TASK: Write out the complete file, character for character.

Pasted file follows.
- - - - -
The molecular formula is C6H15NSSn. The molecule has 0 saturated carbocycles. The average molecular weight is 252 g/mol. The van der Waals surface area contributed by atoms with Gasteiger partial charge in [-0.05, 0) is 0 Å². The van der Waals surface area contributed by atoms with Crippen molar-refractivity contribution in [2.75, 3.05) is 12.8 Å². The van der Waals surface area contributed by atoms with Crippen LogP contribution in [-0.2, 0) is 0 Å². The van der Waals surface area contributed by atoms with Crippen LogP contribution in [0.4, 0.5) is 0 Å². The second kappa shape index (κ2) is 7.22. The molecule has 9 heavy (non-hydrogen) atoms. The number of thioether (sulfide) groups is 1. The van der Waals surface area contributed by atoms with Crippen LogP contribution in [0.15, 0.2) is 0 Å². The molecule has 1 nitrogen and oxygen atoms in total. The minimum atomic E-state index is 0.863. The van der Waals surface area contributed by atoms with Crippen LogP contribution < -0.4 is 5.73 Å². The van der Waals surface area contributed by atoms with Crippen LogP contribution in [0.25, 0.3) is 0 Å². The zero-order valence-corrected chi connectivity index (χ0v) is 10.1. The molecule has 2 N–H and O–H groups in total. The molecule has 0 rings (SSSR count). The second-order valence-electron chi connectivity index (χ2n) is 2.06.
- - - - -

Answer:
The molecular formula is C6H15NSSn. The molecule has 0 saturated carbocycles. The average molecular weight is 252 g/mol. The van der Waals surface area contributed by atoms with Gasteiger partial charge in [-0.05, 0) is 0 Å². The van der Waals surface area contributed by atoms with Crippen molar-refractivity contribution in [2.75, 3.05) is 12.8 Å². The van der Waals surface area contributed by atoms with Crippen LogP contribution in [-0.2, 0) is 0 Å². The van der Waals surface area contributed by atoms with Crippen LogP contribution in [0.4, 0.5) is 0 Å². The second kappa shape index (κ2) is 7.22. The molecule has 9 heavy (non-hydrogen) atoms. The number of thioether (sulfide) groups is 1. The van der Waals surface area contributed by atoms with Crippen LogP contribution in [0.15, 0.2) is 0 Å². The molecule has 1 nitrogen and oxygen atoms in total. The minimum atomic E-state index is 0.863. The van der Waals surface area contributed by atoms with Crippen LogP contribution < -0.4 is 5.73 Å². The van der Waals surface area contributed by atoms with Crippen LogP contribution in [0.25, 0.3) is 0 Å². The zero-order valence-corrected chi connectivity index (χ0v) is 10.1. The molecule has 2 N–H and O–H groups in total. The molecule has 0 rings (SSSR count). The second-order valence-electron chi connectivity index (χ2n) is 2.06.